Logic and mathematics deal with an ideal system of thought. The relations and implications of their system are coexistent and interdependent. We may say as well that they are synchronous or that they are out of time. A perfect mind could grasp them all in one thought. Man's inability to accomplish this makes thinking itself an action, proceeding step by step from the less satisfactory state of insufficient cognition to the more satisfactory state of better insight. But the temporal order in which knowledge is acquired must not be confused with the logical simultaneity of all parts of an aprioristic deductive system. Within such a system the notions of anteriority and consequence are metaphorical only. They do not refer to the system, but to our action in grasping it. The system itself implies neither the category of time nor that of causality. There is functional correspondence between elements, but there is neither cause nor effect.
What distinguishes epistemologically the praxeological system from the logical system is precisely that it implies the categories both of time and of causality.
Let us take a famous mathematical discovery, the Pythagorean theorem, as an example. As is well know to school children everywhere, the theorem says that there is an immutable relationship between the three sides of a right triangle, where the sum of the squares of each of the shorter legs equals the square of the longer leg.
Mises' point is that this type of relationship has a fundamentally different nature than do the relationships implied by human action. None of the legs of a triangle "causes" any of the other legs to be a certain length. Neither the Pythagoras's equation nor any of the infinite number of triangles that it describes have any temporal relationship to each other.
Whether or not we believe that mathematical forms have an existence independent of the human mind, once we apprehend this relationship, then the universe of right triangles, along with the relationship of their sides and all other geometric facts about them emerge as the aspects of a completely timeless, ideal form. Although our limited minds must approach these aspects piecemeal, their existence is simultaneous with the very notion "right triangle," and none of these aspects are prior to or stand in a casual relationship to any other aspect of the ideal form.
It is not like that with human action. Just as the idea of a right triangle implies the Pythagorean theorem, the idea of human action implies "before" and "after," "cause" and "effect." We cannot make the least sense of human plans unless we understand that there is a past that, for the human actor, is taken as the soil in which the seeds of action may be sown, there is a present during which the sowing will transpire, and there is a future in which the actor hopes to reap the fruit of his action. Similarly, we must see that the actor hopes that his action will be the cause of a desired effect, or he would not act.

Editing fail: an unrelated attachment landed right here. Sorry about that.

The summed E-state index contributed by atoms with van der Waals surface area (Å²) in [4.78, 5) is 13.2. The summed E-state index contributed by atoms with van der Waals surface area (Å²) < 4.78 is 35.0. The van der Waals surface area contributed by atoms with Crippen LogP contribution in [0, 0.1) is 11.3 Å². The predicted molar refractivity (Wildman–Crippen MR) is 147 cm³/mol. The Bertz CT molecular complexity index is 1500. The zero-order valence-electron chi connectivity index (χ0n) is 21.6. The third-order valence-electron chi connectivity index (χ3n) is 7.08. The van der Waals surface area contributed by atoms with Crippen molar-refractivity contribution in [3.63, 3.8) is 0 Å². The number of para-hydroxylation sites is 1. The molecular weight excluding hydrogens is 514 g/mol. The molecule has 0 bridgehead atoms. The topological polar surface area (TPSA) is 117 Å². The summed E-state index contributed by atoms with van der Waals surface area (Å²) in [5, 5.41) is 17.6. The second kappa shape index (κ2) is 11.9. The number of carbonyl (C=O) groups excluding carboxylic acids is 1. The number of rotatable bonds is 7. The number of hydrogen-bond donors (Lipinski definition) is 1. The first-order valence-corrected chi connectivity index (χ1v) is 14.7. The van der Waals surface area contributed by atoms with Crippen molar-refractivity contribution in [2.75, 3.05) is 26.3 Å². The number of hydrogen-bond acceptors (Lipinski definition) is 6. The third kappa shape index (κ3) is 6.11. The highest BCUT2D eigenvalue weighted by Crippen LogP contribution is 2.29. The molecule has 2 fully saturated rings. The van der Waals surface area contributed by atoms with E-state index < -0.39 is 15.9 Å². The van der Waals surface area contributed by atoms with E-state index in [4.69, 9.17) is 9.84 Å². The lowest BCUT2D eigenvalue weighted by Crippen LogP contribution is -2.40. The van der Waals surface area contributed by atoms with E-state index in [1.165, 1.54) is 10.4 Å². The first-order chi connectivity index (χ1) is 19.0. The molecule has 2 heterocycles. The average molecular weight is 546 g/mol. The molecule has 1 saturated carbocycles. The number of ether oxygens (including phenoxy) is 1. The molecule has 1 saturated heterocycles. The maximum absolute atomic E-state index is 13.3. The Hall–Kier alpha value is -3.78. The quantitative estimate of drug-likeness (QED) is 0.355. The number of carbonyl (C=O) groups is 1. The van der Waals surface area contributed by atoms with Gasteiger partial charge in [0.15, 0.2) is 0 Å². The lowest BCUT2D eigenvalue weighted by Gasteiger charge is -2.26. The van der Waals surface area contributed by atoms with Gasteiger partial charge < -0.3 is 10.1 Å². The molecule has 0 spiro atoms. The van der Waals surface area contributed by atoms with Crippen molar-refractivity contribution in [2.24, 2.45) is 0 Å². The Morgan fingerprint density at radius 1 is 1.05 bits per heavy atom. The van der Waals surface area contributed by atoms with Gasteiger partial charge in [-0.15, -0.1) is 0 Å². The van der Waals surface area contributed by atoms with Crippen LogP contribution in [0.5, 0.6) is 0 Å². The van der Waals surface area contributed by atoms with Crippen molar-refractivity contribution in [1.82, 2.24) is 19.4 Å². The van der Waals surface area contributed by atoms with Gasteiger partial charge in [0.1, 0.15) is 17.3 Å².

To attempt to view the economy as if it were an eternal mathematical form creates confusion, and eliminates from view the very phenomena that economics should be describing. For example, Steven Landsburg's intermediate-level microeconomics text book, Price Theory, reminds students:
It is important to distinguish causes from effects. For an individual demander or supplier, the price is taken as a given and determines the quantity demanded or supplied. For the market as a whole, the demand and supply curves determine both price and quantity simultaneously.
Landsburg is telling students that they must not think of prices as being determined by the actions of individuals -- individuals simply take prices as a given. Instead, it is the abstract mathematical notions of supply and demand curves that "simultaneously" determine -- not cause! -- what occurs in the market. We can agree with Landsburg that it is important to distinguish causes from effects. At the same time, we must contend that he has gotten them precisely backwards. Prices and quantities only change as the result of human action. It is the striving of individuals to better their circumstances, in the face of an uncertain future, that drive the market process.